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SIGNAL CHAIN BASICS #69: Deliberately increasing THD in audio processing systems: How and why?

For those of you trying to balance audio fidelity with average output power, here’s a new concept for you.
Many systems, especially those in the home theater / mini-micro combo market, deliberately add distortion to the output signal. While this may seem very counter intuitive, there are a few reasons why designers may consider doing it. The main function of this technology is to maximize the average power output, while limiting peaks.

Some customers use the same power amplifier ICs in a range of products. This affords them higher volume on one device, to lower costs, and simplify inventory. They may use a lower total capacity power supply to save cost. The customer may use a closed-loop, fixed-gain amplifier with a small power supply. This limits the output voltage swing (by limiting the output), which can protect a smaller power supply from over-current conditions. However, a simple attenuator makes the system sound much quieter. Distorting the output a little adds significant perceived average power. The careful balance is in deciding how much distortion is too much distortion!

For other customers, limiting the voltage output of their signal can help with limiting the excursion of the loudspeaker. Yet, care should be taken in this case as higher average power into the speaker may cause reliability issues of its own.

In a digital processing system, THD can be introduced to a signal by saturating the digital sample. That is, applying so much gain that the most significant bit is pushed beyond the size of the digital sample. For instance, you have a 24-bit word and your sample is 0x900000. By applying 12 dB of gain, the highest audio bit is pushed beyond the most significant bit (MSB) in the sample.

The trick then is to scale that data back down to the audio output level that you want. So, in summary:


Click on image to enlarge.

Figure 1. Boosting a signal into clipping increases THD, then lowering output creates more average power for a given peak-to-peak voltage.

This may sound simple, but many audio processors don’t actually have their most significant bit = full scale audio. For example, some of TI’s audio processors use a data format known as 9.23. This sample data represents 16- or 24-bit data in the following way:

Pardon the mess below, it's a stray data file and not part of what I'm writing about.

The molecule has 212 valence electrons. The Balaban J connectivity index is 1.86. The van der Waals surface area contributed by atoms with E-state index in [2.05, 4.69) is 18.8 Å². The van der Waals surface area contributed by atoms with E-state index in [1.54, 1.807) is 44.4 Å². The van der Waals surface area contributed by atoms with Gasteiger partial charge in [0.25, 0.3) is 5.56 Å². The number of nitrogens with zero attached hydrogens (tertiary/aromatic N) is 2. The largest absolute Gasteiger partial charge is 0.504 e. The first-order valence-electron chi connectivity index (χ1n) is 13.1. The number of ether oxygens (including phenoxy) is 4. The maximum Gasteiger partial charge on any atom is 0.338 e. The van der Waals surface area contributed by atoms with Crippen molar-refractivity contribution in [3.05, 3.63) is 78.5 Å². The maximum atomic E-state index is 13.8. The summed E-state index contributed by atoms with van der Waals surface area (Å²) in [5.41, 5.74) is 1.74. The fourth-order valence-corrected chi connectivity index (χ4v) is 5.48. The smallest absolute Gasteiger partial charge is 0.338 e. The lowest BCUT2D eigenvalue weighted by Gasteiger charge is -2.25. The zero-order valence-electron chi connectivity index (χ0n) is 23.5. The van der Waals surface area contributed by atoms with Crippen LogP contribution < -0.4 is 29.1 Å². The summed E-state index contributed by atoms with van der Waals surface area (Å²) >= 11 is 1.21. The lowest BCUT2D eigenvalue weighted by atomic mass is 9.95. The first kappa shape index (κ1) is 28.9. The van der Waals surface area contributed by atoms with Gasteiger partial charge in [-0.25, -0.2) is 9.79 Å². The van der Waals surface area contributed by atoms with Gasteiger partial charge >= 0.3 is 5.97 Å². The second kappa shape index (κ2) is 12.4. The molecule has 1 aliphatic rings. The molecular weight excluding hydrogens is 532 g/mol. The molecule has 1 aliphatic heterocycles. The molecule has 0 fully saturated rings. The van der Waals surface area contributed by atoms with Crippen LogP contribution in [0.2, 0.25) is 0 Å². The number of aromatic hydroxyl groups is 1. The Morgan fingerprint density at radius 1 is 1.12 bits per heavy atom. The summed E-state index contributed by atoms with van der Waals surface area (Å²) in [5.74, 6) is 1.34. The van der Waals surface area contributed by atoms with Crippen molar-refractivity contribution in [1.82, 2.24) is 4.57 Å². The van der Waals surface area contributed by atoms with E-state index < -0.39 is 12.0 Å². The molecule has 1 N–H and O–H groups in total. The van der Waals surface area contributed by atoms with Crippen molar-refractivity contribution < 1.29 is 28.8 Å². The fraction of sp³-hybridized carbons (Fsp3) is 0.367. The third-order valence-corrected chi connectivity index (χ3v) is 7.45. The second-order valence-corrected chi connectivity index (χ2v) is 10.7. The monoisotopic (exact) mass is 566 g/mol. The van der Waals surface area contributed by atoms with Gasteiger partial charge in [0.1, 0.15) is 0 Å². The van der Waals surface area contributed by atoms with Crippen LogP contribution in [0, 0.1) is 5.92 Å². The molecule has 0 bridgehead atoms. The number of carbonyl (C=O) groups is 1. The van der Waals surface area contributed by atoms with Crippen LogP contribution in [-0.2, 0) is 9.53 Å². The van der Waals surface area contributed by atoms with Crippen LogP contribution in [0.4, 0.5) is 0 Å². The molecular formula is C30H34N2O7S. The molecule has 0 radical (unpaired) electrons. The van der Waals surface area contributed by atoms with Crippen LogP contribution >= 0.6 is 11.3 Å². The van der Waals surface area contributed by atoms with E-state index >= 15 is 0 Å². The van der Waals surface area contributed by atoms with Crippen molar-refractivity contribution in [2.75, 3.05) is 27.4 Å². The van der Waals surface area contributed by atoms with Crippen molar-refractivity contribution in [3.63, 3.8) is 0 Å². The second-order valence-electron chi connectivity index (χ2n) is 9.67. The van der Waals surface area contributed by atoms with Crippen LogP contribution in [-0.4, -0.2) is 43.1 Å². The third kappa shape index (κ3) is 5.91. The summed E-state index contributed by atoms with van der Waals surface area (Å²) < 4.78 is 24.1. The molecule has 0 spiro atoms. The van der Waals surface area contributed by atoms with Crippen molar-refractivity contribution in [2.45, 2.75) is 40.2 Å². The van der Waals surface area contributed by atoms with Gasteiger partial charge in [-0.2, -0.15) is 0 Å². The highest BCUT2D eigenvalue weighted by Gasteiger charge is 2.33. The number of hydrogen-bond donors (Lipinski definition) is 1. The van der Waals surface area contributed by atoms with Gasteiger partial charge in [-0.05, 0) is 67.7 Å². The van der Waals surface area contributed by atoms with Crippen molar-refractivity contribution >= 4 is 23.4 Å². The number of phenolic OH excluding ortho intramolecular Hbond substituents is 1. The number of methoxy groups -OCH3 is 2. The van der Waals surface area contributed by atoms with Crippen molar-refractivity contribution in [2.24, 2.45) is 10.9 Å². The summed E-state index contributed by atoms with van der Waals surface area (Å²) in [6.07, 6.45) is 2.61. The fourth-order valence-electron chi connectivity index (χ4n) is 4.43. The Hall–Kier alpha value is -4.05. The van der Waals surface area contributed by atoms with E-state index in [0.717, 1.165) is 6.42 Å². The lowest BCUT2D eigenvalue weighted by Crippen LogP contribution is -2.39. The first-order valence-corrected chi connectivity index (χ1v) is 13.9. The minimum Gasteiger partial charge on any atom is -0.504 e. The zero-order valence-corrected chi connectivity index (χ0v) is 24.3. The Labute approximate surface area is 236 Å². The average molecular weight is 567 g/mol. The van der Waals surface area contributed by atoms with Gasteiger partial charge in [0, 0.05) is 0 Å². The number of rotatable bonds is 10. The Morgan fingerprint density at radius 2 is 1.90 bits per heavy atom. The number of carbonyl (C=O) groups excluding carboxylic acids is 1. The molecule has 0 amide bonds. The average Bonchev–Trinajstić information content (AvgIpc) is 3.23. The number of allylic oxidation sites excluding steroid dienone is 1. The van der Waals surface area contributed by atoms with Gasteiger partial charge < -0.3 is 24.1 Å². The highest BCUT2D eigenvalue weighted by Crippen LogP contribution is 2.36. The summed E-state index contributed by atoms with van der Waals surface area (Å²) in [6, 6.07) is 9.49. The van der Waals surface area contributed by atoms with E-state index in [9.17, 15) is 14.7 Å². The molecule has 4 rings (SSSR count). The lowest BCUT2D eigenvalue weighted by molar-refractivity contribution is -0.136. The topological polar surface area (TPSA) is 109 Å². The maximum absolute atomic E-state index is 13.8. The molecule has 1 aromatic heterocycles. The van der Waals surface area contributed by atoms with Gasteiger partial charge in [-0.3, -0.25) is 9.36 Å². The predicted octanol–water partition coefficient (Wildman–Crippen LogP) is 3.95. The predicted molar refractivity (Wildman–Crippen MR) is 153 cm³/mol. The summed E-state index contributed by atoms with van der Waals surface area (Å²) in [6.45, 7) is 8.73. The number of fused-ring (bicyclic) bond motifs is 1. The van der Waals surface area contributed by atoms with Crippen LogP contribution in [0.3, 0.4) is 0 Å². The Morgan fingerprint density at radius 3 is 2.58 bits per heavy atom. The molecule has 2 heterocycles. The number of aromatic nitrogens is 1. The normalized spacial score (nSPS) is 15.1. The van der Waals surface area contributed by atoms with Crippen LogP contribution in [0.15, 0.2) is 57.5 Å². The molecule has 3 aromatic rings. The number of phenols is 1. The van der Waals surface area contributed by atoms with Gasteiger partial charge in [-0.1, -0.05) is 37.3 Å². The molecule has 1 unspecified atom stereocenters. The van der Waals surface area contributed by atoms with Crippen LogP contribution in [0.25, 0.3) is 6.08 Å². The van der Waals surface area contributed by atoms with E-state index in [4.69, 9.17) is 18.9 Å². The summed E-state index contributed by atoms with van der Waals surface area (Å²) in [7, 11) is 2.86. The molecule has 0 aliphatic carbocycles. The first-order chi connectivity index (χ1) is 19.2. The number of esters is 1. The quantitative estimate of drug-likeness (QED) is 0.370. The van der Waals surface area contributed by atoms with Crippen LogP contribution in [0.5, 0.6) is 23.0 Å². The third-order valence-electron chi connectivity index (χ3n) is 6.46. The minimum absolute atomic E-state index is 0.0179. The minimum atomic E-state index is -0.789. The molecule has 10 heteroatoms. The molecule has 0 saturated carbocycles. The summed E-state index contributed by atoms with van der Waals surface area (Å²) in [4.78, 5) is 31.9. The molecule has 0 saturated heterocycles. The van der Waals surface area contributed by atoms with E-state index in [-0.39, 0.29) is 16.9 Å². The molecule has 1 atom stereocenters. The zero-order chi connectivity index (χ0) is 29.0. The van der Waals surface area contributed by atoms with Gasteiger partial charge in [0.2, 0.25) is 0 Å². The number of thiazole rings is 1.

Click on image to enlarge.

Figure 2. Mapping a standard 16- or 24-bit audio sample into 32-bit or 48-bit memory location.

As you can see, padded bits are added at the MSBs and LSBs. The LSBs are easily understood – if you attenuate a 16-bit word (from a CD player), then you still have bits that you can replicate without truncation.

At the upper end, nine bits are there to protect the audio data from accidentally saturating. For instance, if you have an equalizer (EQ) with a 24-dB boost and you input a “full scale” 16-bit word, you may unintentionally saturate the signal or add distortion, which is the opposite of what we’re trying to achieve.

There is amplitude loss when clipping, so THD (post) might allow slight gain through THD manager. Ten percent distortion clipping accounts for approximately –1dB of output level loss.

Let’s run through an example

In our example, the system has a 9.23 audio path. We want to create 10 percent of THD at –12 dB of the output. The average input is –10 dBFS (–10 dB reference to the 24-bit full scale audio source).

We need to boost to full scale and beyond (nine bits of “overflow bits”). So, in a boost function, we add 10 dB to original source to get to full scale, then another 27 dB to fill the nine overflow bits. Now add 3 dB of gain to clip the signal. In total, we need to add 40 dB of gain.

We now have a signal that has filled even the MSB of the audio path, and requires attenuating so that the output content is at –12 dB. That means attenuating by 39 dB. The resulting output has 10 percent distortion with output level –12 dB. Voila! We now have increased the average power (by increasing the distortion) at an output of –12 dB, and simultaneously made life easier for the power supply and speaker.

What this technology does on a high level is allow designers to sacrifice fidelity for increased average output power. Design engineers have done this for many years in the analog domain by simply setting the gain of the system to be greater than what their power supply can handle. Whilst this technology may not be applicable to high-performance audiophile systems, it’s a practice that is rather common at the low-cost consumer end of audio, where many consumers still rate the quality of their system based on the average output power, rather than the fidelity and cleanliness of the audio response.

For those running with graphically programmable processors such as the PCM3070, this can be prototyped quickly and auditioned using TI’s PurePath Studio Graphical Development Environment.

For more information on PurePath, visit: www.ti.com/purepath-ca.

Please join us next month when we will discuss digital correction of analog quadrature modulator imbalances.

For previous SCBs click here.

About the author

Dafydd Roche is the home audio strategic marketing and systems engineer for the Audio Converter group at Texas Instruments. An avid musician in his spare time, Dafydd pours his passion and knowledge of audio and music-making into his work.

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